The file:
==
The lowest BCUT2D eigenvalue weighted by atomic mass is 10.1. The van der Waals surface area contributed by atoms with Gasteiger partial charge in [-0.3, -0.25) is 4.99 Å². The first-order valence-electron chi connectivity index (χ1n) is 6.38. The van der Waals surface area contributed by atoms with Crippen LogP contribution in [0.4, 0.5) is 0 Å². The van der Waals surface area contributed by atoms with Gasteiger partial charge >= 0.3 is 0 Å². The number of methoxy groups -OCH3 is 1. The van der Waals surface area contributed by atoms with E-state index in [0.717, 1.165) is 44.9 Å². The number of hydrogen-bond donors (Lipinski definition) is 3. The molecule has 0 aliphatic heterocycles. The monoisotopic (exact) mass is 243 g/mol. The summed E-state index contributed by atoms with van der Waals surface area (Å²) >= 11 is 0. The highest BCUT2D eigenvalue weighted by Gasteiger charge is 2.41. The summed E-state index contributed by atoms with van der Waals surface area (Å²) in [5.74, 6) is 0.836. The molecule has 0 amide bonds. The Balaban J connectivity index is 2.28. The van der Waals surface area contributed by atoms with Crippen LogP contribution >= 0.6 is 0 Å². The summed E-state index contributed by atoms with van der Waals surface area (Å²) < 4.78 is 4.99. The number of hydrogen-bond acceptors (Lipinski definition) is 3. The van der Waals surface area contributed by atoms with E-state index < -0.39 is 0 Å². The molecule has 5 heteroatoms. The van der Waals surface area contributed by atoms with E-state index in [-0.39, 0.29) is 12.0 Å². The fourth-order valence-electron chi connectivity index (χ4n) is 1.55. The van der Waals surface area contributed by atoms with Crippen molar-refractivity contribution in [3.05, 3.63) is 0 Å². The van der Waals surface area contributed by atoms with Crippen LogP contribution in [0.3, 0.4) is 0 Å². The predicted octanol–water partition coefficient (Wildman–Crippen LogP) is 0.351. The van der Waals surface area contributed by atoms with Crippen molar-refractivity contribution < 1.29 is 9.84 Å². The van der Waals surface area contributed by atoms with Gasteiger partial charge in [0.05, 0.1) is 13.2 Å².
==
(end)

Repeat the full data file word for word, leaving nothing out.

The lowest BCUT2D eigenvalue weighted by atomic mass is 10.1. The van der Waals surface area contributed by atoms with Gasteiger partial charge in [-0.3, -0.25) is 4.99 Å². The first-order valence-electron chi connectivity index (χ1n) is 6.38. The van der Waals surface area contributed by atoms with Crippen LogP contribution in [0.4, 0.5) is 0 Å². The van der Waals surface area contributed by atoms with Gasteiger partial charge >= 0.3 is 0 Å². The number of methoxy groups -OCH3 is 1. The van der Waals surface area contributed by atoms with E-state index in [0.717, 1.165) is 44.9 Å². The number of hydrogen-bond donors (Lipinski definition) is 3. The molecule has 0 aliphatic heterocycles. The monoisotopic (exact) mass is 243 g/mol. The summed E-state index contributed by atoms with van der Waals surface area (Å²) >= 11 is 0. The highest BCUT2D eigenvalue weighted by Gasteiger charge is 2.41. The summed E-state index contributed by atoms with van der Waals surface area (Å²) in [5.74, 6) is 0.836. The molecule has 0 amide bonds. The Balaban J connectivity index is 2.28. The van der Waals surface area contributed by atoms with Crippen LogP contribution >= 0.6 is 0 Å². The summed E-state index contributed by atoms with van der Waals surface area (Å²) < 4.78 is 4.99. The number of hydrogen-bond acceptors (Lipinski definition) is 3. The van der Waals surface area contributed by atoms with E-state index < -0.39 is 0 Å². The molecule has 5 heteroatoms. The van der Waals surface area contributed by atoms with E-state index in [-0.39, 0.29) is 12.0 Å². The fourth-order valence-electron chi connectivity index (χ4n) is 1.55. The van der Waals surface area contributed by atoms with Crippen molar-refractivity contribution in [3.05, 3.63) is 0 Å². The van der Waals surface area contributed by atoms with Crippen LogP contribution in [0.3, 0.4) is 0 Å². The predicted octanol–water partition coefficient (Wildman–Crippen LogP) is 0.351. The van der Waals surface area contributed by atoms with Crippen molar-refractivity contribution < 1.29 is 9.84 Å². The van der Waals surface area contributed by atoms with Gasteiger partial charge in [0.05, 0.1) is 13.2 Å².